Skyler, thanks for commenting. Are you sure that you were attacked? My distinct impression is that you were not attacked. Your cat wanted your attention. He poked and prodded you as you slept to try and animate you – to bring you to life from his standpoint. Cats are active at night and in the early hours (dawn) because that is when prey is available. He wanted you to be active with him. Feel blessed. This is not an attack. He has drawn blood because he is treating you as a cat and cats would not bleed under these conditions.

  3. Barbara Ross says:



    • Ruth aka Kattaddorra says:

      Barbara Ross rant after rant against cats, you have a big problem thinking crazy people and morons stick up for them. You say ‘idiot cat’ without even trying to think what causes cats to attack, aggression breeds aggression, cats do NOT attack for no reason.
      You must have wasted a lot of your time going through all these comments to rant on some, don’t you know this is a web site where people who love and understand cats come?

      • kylee says:

        exactly was actually very disheartening reading all those comments which is why i didnt feel like commenting…I dont see how a cat could do that unless that cat was being hurt or feeling frightened in some way ive never seen a cat ever hurt a human in that way. That cat certainly doesnt deserve the bad attention it is getting i just hope that someone somewhere can rescue that animal and that maybe some awareness is available. very sad πŸ™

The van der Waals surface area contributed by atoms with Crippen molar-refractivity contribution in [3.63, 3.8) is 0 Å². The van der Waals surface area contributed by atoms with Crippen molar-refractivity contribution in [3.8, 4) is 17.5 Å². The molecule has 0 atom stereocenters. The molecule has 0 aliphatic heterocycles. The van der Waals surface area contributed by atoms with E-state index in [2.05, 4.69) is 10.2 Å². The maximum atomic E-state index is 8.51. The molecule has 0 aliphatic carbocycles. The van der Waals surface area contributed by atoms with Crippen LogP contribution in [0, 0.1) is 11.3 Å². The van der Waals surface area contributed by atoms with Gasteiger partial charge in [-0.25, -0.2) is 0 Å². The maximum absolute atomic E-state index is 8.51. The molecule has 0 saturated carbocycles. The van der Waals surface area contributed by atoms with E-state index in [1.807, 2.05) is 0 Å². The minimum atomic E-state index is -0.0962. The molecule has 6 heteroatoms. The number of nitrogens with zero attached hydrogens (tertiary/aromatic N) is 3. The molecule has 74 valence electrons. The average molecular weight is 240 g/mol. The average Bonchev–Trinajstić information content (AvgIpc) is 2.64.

• Ruth aka Kattaddorra says:

          Yes it’s very sad Kylee that some people are so inadequate they blame an innocent animal who has been abused, instead of finding out how to help him/her

          • kylee says:

            yea thats how i feel. πŸ™ I dont believe what she is saying about the cat. Obviously Something is seriously wrong!!!


      Barbara, it does matter why the cat does it. Perhaps if the cat is moved to a different place with different people he/she will stop attacking people because the problem is the people. It is the people who should be removed not the cat.

      • Ruth aka Kattaddorra says: